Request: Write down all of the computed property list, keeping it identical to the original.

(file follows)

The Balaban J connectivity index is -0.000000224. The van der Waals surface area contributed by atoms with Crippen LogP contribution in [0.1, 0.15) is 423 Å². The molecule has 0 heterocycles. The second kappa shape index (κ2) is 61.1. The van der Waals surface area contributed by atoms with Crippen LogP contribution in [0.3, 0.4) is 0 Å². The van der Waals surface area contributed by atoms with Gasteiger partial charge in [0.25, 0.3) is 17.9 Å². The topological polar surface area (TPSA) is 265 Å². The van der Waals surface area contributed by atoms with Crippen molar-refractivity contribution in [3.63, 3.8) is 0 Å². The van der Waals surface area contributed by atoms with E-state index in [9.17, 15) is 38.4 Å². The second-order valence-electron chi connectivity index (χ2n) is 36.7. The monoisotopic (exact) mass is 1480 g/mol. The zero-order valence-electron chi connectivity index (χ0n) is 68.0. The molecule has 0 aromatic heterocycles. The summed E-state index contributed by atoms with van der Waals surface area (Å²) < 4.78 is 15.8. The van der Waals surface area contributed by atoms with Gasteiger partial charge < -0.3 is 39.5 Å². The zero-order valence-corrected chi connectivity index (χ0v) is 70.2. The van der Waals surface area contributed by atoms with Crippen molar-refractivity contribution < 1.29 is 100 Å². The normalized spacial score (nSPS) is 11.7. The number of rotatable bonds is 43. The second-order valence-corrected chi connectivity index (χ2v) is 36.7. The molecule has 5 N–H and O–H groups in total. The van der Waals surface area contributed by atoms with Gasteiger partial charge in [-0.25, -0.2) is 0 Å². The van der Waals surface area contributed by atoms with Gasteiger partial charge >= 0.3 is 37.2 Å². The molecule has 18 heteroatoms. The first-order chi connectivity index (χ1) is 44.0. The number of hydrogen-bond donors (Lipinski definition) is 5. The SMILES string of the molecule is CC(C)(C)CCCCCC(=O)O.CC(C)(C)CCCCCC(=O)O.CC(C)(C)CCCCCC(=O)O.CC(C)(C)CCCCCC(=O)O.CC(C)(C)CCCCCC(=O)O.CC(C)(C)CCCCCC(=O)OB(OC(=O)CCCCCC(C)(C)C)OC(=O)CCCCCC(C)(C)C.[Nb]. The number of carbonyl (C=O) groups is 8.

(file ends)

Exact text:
The Balaban J connectivity index is -0.000000224. The van der Waals surface area contributed by atoms with Crippen LogP contribution in [0.1, 0.15) is 423 Å². The molecule has 0 heterocycles. The second kappa shape index (κ2) is 61.1. The van der Waals surface area contributed by atoms with Crippen LogP contribution in [0.3, 0.4) is 0 Å². The van der Waals surface area contributed by atoms with Gasteiger partial charge in [0.25, 0.3) is 17.9 Å². The topological polar surface area (TPSA) is 265 Å². The van der Waals surface area contributed by atoms with Crippen molar-refractivity contribution in [3.63, 3.8) is 0 Å². The van der Waals surface area contributed by atoms with E-state index in [9.17, 15) is 38.4 Å². The second-order valence-electron chi connectivity index (χ2n) is 36.7. The monoisotopic (exact) mass is 1480 g/mol. The zero-order valence-electron chi connectivity index (χ0n) is 68.0. The molecule has 0 aromatic heterocycles. The summed E-state index contributed by atoms with van der Waals surface area (Å²) < 4.78 is 15.8. The van der Waals surface area contributed by atoms with Gasteiger partial charge < -0.3 is 39.5 Å². The zero-order valence-corrected chi connectivity index (χ0v) is 70.2. The van der Waals surface area contributed by atoms with Crippen molar-refractivity contribution < 1.29 is 100 Å². The normalized spacial score (nSPS) is 11.7. The number of rotatable bonds is 43. The second-order valence-corrected chi connectivity index (χ2v) is 36.7. The molecule has 5 N–H and O–H groups in total. The van der Waals surface area contributed by atoms with Gasteiger partial charge in [-0.25, -0.2) is 0 Å². The van der Waals surface area contributed by atoms with Gasteiger partial charge >= 0.3 is 37.2 Å². The molecule has 18 heteroatoms. The first-order chi connectivity index (χ1) is 44.0. The number of hydrogen-bond donors (Lipinski definition) is 5. The SMILES string of the molecule is CC(C)(C)CCCCCC(=O)O.CC(C)(C)CCCCCC(=O)O.CC(C)(C)CCCCCC(=O)O.CC(C)(C)CCCCCC(=O)O.CC(C)(C)CCCCCC(=O)O.CC(C)(C)CCCCCC(=O)OB(OC(=O)CCCCCC(C)(C)C)OC(=O)CCCCCC(C)(C)C.[Nb]. The number of carbonyl (C=O) groups is 8.